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Featured Books

Featured Books

The Turn of the Screw: A Case Study in Contemporary CriticismSummary and Reviews of The Turn of the Screw: A Case Study in Contemporary Criticism
The Portrait of a LadySummary and Reviews of The Portrait of a Lady
The American (Norton Critical Edition)Summary and Reviews of The American (Norton Critical Edition)
The Wings of the Dove (A Norton Critical Edition)Summary and Reviews of The Wings of the Dove (Norton Critical Editions)
Henry James: Complete Stories (Library of America)Summary and Reviews of Henry James: Complete Stories (Library of America)
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Henry James

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Henry James (1843-1916) took the English-language novel to new heights of artistic stature, and literary critics read, examine, and write about his work as vigorously today as ever.  James was born in New York City, but he always felt a little out of place in America.  He didn't really like American-style democracy, and he eventually relocated to England.  James was born wealthy and always felt he deserved it.  His father, James, Sr., emphasized the role of suffering service in life in his religious training of his family.  This submissive attitude was especially for women, his father, believed.  "Woman was not truly a person but a "form of personal affection," and her mission was to redeem man from his natural egotism and brutality."  Though, by most accounts a happy family, James grew tired of its oppressive aspects, and it was another reason he moved to England.

Henry had a sister, who was gifted herself but became bitter by the restrictions she felt because of her gender.  He also had two younger brothers, but it was his older brother, William, who became a prominent psychologist and the originator of the pragmatist philosophy.  Henry admired but always tried to compete with his older brother for public attention.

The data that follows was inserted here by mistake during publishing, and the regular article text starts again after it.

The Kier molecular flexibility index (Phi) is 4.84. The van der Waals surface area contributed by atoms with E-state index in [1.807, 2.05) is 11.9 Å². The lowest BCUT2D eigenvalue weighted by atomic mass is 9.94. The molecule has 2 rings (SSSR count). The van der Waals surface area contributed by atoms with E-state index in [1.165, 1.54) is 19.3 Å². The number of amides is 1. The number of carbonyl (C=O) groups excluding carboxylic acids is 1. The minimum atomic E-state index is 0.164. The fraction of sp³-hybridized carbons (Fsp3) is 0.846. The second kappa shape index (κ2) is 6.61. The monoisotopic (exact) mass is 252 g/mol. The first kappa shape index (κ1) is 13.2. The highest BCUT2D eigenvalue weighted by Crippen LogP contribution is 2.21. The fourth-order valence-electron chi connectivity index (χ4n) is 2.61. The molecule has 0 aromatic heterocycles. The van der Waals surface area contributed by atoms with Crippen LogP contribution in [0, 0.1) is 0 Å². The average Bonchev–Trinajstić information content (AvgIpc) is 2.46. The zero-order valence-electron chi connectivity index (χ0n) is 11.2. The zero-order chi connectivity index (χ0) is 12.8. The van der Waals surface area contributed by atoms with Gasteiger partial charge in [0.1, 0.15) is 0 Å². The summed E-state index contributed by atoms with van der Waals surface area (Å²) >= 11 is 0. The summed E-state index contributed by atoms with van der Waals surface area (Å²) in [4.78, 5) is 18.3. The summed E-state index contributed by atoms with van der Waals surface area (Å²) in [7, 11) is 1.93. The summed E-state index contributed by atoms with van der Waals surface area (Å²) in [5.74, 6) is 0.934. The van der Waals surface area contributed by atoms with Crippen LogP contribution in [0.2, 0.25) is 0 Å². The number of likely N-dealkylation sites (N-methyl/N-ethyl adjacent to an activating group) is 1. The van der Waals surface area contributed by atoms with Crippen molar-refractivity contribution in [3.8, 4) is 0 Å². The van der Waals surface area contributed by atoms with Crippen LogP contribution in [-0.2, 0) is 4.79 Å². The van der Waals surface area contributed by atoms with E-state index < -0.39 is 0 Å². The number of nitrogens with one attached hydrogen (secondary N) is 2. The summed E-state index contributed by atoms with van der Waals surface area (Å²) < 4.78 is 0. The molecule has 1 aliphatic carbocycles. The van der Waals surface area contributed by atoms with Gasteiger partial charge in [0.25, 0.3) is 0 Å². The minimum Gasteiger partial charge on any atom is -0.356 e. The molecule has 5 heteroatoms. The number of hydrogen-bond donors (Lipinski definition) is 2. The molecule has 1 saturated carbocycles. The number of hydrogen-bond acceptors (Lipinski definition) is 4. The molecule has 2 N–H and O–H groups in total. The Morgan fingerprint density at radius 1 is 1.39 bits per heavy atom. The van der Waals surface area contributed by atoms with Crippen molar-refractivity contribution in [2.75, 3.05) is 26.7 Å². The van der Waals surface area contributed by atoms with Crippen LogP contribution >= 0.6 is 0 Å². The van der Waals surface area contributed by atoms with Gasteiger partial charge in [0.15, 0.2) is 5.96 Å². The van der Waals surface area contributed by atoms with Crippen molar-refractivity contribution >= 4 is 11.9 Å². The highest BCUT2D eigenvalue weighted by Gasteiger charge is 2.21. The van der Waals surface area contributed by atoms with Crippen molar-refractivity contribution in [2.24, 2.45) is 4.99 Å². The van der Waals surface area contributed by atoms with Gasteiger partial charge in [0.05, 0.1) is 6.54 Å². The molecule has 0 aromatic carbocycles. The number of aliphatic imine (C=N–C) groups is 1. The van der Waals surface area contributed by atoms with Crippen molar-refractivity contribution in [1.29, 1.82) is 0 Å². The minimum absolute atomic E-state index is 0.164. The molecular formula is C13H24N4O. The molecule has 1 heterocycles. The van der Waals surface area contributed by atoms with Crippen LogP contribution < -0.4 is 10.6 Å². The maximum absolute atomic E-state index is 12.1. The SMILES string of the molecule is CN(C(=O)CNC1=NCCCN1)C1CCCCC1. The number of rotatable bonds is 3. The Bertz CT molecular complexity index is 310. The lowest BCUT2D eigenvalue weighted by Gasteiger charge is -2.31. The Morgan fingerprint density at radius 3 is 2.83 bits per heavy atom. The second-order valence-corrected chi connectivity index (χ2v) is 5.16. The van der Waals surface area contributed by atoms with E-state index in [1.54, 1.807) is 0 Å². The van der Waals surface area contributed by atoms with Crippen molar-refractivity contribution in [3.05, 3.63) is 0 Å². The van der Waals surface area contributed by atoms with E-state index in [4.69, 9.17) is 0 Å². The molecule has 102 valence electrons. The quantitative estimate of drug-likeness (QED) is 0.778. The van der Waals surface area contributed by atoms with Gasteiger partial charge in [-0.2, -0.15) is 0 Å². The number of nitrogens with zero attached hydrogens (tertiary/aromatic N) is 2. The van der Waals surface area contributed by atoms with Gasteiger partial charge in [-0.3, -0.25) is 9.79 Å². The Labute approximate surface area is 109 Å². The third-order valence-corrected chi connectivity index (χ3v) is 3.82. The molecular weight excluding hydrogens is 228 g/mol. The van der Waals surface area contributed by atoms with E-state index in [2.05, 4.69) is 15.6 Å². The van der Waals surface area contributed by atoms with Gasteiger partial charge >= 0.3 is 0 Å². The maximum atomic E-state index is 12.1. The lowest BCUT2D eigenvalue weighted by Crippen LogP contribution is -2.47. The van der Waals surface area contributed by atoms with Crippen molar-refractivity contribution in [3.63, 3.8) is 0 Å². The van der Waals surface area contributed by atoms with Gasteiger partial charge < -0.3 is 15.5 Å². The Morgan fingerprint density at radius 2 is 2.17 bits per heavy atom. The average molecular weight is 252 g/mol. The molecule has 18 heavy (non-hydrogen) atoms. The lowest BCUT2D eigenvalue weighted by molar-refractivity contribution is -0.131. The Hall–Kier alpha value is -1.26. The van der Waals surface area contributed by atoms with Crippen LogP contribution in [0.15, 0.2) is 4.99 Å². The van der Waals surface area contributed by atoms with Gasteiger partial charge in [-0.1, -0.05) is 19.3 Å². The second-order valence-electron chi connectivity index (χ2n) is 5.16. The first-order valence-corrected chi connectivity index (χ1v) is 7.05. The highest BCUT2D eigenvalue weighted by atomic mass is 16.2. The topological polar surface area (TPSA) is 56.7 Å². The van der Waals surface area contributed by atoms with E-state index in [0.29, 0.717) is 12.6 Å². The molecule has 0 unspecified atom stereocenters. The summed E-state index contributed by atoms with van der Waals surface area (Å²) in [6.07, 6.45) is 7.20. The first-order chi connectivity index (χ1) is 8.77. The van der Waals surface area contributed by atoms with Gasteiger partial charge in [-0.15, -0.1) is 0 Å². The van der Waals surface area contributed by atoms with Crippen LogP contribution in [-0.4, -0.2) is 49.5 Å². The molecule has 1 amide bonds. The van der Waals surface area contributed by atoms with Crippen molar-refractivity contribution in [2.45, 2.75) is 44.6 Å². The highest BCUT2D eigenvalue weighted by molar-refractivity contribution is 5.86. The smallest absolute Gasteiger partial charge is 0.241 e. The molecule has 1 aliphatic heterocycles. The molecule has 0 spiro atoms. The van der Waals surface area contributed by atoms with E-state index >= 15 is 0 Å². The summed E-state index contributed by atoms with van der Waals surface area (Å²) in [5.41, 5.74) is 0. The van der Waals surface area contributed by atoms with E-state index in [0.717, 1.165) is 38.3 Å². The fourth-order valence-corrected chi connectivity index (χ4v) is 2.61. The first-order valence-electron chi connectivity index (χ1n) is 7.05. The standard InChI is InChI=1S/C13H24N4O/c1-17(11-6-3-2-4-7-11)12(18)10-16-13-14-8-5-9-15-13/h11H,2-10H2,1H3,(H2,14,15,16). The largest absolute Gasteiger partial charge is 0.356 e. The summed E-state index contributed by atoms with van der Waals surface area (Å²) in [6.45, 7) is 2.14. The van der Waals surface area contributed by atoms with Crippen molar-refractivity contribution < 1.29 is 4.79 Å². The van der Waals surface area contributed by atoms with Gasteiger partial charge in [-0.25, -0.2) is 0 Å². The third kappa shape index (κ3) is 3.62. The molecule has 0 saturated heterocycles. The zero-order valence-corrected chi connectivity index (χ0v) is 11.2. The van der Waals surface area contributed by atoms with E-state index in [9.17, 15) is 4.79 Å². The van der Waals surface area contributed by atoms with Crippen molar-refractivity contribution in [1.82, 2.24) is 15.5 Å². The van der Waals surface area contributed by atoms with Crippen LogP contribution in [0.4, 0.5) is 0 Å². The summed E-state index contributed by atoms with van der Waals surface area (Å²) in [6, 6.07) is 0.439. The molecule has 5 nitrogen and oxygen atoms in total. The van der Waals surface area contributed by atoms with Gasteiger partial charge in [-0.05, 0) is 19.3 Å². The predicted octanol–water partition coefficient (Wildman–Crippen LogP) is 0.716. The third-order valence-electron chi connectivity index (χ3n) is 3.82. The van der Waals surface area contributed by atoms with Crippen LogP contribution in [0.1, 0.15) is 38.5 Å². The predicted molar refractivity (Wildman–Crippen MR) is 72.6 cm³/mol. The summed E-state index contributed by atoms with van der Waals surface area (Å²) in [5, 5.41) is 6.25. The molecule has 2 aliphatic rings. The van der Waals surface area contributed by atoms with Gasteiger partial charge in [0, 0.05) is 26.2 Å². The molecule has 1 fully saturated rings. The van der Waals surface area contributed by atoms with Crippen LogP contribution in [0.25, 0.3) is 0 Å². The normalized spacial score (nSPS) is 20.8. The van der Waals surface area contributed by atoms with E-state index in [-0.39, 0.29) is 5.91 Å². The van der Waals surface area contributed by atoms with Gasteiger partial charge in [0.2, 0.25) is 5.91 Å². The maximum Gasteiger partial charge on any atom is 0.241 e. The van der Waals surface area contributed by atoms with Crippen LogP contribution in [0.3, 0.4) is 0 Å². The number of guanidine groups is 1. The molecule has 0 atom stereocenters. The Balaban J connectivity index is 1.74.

A a child, Henry began his fascination with the class distinctions of Europe.  He enjoyed the American version of aristocracy, including education by governesses, but aspired to the more formal European style of aristocracy.  It was during this formative part of his life that Henry back to read fiction by authors like Hawthorne, Balzac, George Sand, Turgenev, George Eliot, and many others.  James used these early influences later on in such classics as The Turn of the Screw and Portrait of a Lady.

In his early twenties, James started his literary career by publishing in popular American magazines.  He wrote "A Passionate Pilgrim" (1871) while he was in England, Switzerland and Italy on a fifteen-month journey, his first taste of the Europe he so admired.  He wrote again of an American abroad in "Madame de Mauves" (1874)   James made the relocation to the Old World permanent In 1875 and, over the next few years, wrote Roderick Hudson (1875), The American (1877), and The Portrait of a Lady (1881), all accounts of the class distinctions of Europe.  As part of this examination of Europe from an American perspective, James revealed the imperfections as well as the good qualities of European societal structure.

From 1875 to 1889, James began a period of realism in his writing.  He also wrote "The Art of Fiction," (1884) an essay on the nature of the novel as an art form.  Daisy Miller: A Study, a short novel by James, reflects James' theory that the novel is not a literary form that allows for the greatest creativity.  He believed that a novelist was much like a historian in that his or her work must reflect reality.

In 1880, James wrote Washington Square, one of few novels he wrote that were set in the United States.  The Bostonians, about the reform movements of the 1880s, was another novel set in America.

James tried writing popular plays for the British stage in the 1890s when his popularity was flagging, and in the closing years of the nineteenth century, he wrote several difficult works of fiction.  The Spoils of Poynton (1897), The Turn of the Screw (1898), and The Awkward Age (1899) were among these, with female lead characters who were often coming into their sexual awakening.  Many believe that What Maisie Knew (1897) is James' best work of this period.  The novel deals with a young girl's struggle to fit into an adult world.

Some believe that this period of writing about struggle helped James work through his own past struggles and led him into a period of mature writing that produced The Wings of the Dove (1902), The Ambassadors (1903), and The Golden Bowl (1904), novels that are all now still in the canon. Unlike early realistic novels, these used imagery and symbolism to portray themes of struggle.  James' last great work, "The Beast in the Jungle" (1903), brings his work full circle because it is often seen as a critique of his earliest work.


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